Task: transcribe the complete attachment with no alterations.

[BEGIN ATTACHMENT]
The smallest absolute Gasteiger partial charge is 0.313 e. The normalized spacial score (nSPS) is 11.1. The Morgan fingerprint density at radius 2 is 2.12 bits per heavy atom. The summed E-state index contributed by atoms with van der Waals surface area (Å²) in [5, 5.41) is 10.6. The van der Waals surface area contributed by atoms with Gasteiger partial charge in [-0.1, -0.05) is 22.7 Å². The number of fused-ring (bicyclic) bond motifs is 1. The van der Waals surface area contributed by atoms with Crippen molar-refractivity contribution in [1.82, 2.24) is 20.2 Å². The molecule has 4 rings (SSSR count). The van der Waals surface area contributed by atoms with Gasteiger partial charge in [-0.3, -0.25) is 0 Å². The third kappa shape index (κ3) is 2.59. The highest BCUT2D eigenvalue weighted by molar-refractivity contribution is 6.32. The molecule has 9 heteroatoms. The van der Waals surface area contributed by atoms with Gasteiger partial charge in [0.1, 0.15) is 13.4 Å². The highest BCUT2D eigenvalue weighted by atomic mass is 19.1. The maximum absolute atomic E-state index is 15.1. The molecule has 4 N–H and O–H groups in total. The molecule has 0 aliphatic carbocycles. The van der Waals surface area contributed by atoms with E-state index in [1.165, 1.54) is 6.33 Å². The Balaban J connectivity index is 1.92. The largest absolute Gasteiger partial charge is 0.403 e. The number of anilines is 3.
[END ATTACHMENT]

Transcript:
The smallest absolute Gasteiger partial charge is 0.313 e. The normalized spacial score (nSPS) is 11.1. The Morgan fingerprint density at radius 2 is 2.12 bits per heavy atom. The summed E-state index contributed by atoms with van der Waals surface area (Å²) in [5, 5.41) is 10.6. The van der Waals surface area contributed by atoms with Gasteiger partial charge in [-0.1, -0.05) is 22.7 Å². The number of fused-ring (bicyclic) bond motifs is 1. The van der Waals surface area contributed by atoms with Crippen molar-refractivity contribution in [1.82, 2.24) is 20.2 Å². The molecule has 4 rings (SSSR count). The van der Waals surface area contributed by atoms with Gasteiger partial charge in [-0.3, -0.25) is 0 Å². The third kappa shape index (κ3) is 2.59. The highest BCUT2D eigenvalue weighted by molar-refractivity contribution is 6.32. The molecule has 9 heteroatoms. The van der Waals surface area contributed by atoms with Gasteiger partial charge in [0.1, 0.15) is 13.4 Å². The highest BCUT2D eigenvalue weighted by atomic mass is 19.1. The maximum absolute atomic E-state index is 15.1. The molecule has 4 N–H and O–H groups in total. The molecule has 0 aliphatic carbocycles. The van der Waals surface area contributed by atoms with E-state index in [1.165, 1.54) is 6.33 Å². The Balaban J connectivity index is 1.92. The largest absolute Gasteiger partial charge is 0.403 e. The number of anilines is 3.